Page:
The Unapologetic Mathematician

Mathematics for the interested outsider

The Road Ahead

I think that’s about enough of the representation theory of the symmetric groups for now. There’s a lot more to say, but we’ve been at this for months and I’m itching for something new.

I’m thinking next up is some differential geometry, although I’ll have to take a little side trip to cover some basic differential equations before too long. I am still looking for a good reference that gets straight to the basic existence and uniqueness theorems of differential equations. If anyone has any suggestions, I’m all ears.

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February 19, 2011 - Posted by | Uncategorized

15 Comments »

  1. That would be cool, maybe towards getting people towards able to understand the basics of GR? I suspect, sigh, that I’d fall off the wagon pretty soon, as usual, since what I really think I ought to learn about ATM is strong monads ….

    Comment by Avery Andrews | February 19, 2011 | Reply

  2. My vote is for something about differential geometry.

    Comment by Donal Henry | February 19, 2011 | Reply

  3. I recommend Hurewitz’s little book “Lectures on Ordinary Differential Equations”, which begins with a beautiful treatment of the basic existence and uniqueness theorems (with a couple of different proofs, plus some things that lots of people don’t know, like that you can prove existence [but not uniqueness] without needing a Lipschitz condition).

    Comment by Andy P. | February 19, 2011 | Reply

  4. Sounds good, Andy. Unfortunately it doesn’t seem to be in print, and I no longer have easy access to an academic library.

    What book would you pick to teach an upper-level undergrad ODEs class?

    Comment by John Armstrong | February 19, 2011 | Reply

  5. I would be interested in seeing your approach. I studied ODEs, curves and surfaces last term and I am currently starting manifolds.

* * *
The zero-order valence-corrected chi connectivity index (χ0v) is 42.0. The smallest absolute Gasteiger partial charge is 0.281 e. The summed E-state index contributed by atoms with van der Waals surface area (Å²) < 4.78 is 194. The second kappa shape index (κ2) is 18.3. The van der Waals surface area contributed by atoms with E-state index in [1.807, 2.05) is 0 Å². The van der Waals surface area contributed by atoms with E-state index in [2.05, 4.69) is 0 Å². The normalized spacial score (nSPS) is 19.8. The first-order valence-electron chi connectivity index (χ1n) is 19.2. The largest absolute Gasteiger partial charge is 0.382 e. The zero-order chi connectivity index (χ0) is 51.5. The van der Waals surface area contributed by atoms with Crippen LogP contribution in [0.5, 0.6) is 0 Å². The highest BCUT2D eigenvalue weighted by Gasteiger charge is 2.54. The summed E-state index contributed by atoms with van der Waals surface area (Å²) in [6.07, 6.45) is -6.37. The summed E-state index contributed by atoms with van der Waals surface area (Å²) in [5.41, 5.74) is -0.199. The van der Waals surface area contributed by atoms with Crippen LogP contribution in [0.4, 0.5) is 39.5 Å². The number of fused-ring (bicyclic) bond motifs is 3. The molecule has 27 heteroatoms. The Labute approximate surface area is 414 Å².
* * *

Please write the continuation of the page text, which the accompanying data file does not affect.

My professor didn’t use a book, he made his own approach to the existence theorems via functional analysis techniques.

    Comment by gvaerg | February 19, 2011 | Reply

  6. I’ve really enjoyed the Strogatz book (non-linear dynamics and chaos) — easy read.

    Comment by Andrew | February 19, 2011 | Reply

  7. No comments but I just wanted to say that I am interested to hear your take on differential geometry. I am currently trying to learn a little myself.

    Comment by Jake | February 19, 2011 | Reply

  8. You might check out Arnol’d:

    The approach is geometric. After an initial chapter of examples, he gets down to the first existence and uniquenss theorem on page 36 (of my 1992 edition). Lots of diagrams, lots of applications to mechanics, which you may or may not be interested in.

    Comment by Santo | February 21, 2011 | Reply

  9. Thanks, Santo. I do generally like Arnol’d, and geometry besides.

    Just to make sure: his e/u theorems are in real vector spaces (though with one time dimension for derivatives, of course), correct?

    Comment by John Armstrong | February 21, 2011 | Reply

  10. John, yes, Arnol’d deals with real vector spaces, and almost entirely with just two-dimensions. Since his book is loaded with mechancis applications, the two dimensions are usually one space dimension and one time dimension.

    I devoted quite some time to studying the representation theory of symmetric groups when working on my thesis, so your series of posts on this topic (excellent, as always) was a nostalgic trip down memory lane for me. Thanks!

    Comment by Santo | February 21, 2011 | Reply

  11. Two dimensions is actually the important one. If you can prove it in two dimensions you can prove it in n dimensions. The proofs for one dimension don’t always clearly generalize, since 1\times1 matrices are just numbers.

    Comment by John Armstrong | February 21, 2011 | Reply

  12. An online favorite, Chapter 6 of Loomis and Sternberg:

    Comment by Kevin | February 22, 2011 | Reply

  13. Another suggestion is

    from page 60 on.

    Comment by Landau | February 24, 2011 | Reply

  14. Were you planning on covering any topics on Differential Manifolds? Just wondering… Also, I just discovered your blog and I have really enjoyed it –especially, the representation theory posts.

    Comment by bryguy | February 18, 2013 | Reply

  15. I was bryguy, but having a real job and another major hobby has put a major dent in my ability to maintain this one…

    Comment by John Armstrong | February 18, 2013 | Reply


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